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Schools Can't Manage Poverty

Ohanian Comment: There is much to like in this essay, but for the life of me I can't understand why Patrick Walsh would say this: From what I heard, I liked and respected Duncan, as did most of my colleagues.

Liked and respected the man who is leading the charge to destroy public education?

Go figure.

No wonder we can't mount a resistance movement.

By Patrick Walsh

Last week Secretary of Education Arne Duncan gave the keynote address at the back-to-school convocation for the 1,200 teachers in the Alexandria, Va., public school system. The meeting was held at T.C. Williams, the high school that Duncan's Department of Education labeled as "persistently low achieving." Why? Our failure to meet Adequate Yearly Progress (AYP), the No Child Left Behind requirement that each of six subgroups of students Γ’€” black, white, Hispanic, economically disadvantaged, special education and English language learners Γ’€” must attain higher scores in tests each year until in 2014 all children in all schools across the country reach a 100% pass rate.

We teachers were told that Duncan would take questions after his speech. Being an English teacher, I prepared a little analogy to ask him about the rationale for labeling schools on the basis of Adequate Yearly Progress. Duncan's biographies often mention that he was co-captain of the Harvard basketball team during the 1986-87 season, his senior year. I reminded him that that team won only seven games and lost 17. Such a record, I told Duncan, was the mark of a "persistently low achieving" team, which made no "annual yearly progress." I meant the analogy to be humorous, but teachers sitting near Duncan said he didn't seem to take it that way.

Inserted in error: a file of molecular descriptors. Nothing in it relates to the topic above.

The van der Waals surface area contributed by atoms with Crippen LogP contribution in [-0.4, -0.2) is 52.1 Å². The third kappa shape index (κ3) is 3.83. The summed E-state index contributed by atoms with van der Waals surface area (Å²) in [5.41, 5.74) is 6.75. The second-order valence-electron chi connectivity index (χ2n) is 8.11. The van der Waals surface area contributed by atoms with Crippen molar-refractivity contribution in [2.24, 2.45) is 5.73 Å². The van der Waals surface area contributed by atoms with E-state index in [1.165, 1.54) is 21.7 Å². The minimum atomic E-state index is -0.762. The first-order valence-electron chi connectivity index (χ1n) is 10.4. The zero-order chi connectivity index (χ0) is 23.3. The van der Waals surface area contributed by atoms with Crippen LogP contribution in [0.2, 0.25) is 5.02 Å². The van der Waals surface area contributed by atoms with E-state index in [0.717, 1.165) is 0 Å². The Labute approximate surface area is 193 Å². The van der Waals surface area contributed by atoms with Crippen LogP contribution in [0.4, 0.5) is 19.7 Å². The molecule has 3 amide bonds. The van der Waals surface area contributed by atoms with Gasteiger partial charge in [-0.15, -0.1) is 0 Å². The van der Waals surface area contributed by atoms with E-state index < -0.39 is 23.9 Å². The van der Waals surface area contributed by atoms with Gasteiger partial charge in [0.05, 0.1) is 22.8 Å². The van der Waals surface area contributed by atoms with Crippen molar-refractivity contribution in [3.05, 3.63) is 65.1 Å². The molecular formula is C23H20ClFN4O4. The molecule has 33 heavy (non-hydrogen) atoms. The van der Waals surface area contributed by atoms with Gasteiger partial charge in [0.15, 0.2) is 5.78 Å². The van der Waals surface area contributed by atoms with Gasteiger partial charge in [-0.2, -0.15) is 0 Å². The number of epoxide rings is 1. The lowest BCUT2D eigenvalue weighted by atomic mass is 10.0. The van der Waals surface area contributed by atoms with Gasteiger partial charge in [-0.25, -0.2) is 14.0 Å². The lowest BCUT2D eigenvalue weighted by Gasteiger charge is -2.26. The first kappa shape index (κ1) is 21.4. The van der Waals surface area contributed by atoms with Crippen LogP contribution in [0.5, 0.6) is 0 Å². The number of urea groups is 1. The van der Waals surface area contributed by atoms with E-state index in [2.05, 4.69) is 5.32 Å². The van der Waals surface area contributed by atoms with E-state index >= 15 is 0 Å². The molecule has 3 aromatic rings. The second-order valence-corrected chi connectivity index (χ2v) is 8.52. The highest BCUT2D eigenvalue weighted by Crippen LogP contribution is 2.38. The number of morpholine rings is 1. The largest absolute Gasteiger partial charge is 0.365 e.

A basketball analogy

I went on to say that I assumed Duncan and his teammates did the best they could with the talent they had, and that no matter what improvements they tried to make, it would be foolish to think their team could ever reach the highest benchmark in college basketball Γ’€” the Final Four. Like his basketball team, I said, many schools are doing the best they can with the students they have, and it is unfair to label such schools as failing.

Duncan answered that all schools are not doing the best they can and ended our little go around with the cliché that "poverty is not destiny." Anyone who has taught in public schools as long as I have Γ’€” I've been at T.C. since 1970 Γ’€” would agree. We have seen former students raised in the most impoverished circumstances go on to the best colleges in the country and then shine in various professions. But those wonderful success stories are the exceptions that prove the rule that the effects of poverty Γ’€” especially the multigenerational poverty that we see in so many of Alexandria's schools Γ’€” cannot be overcome by schools alone.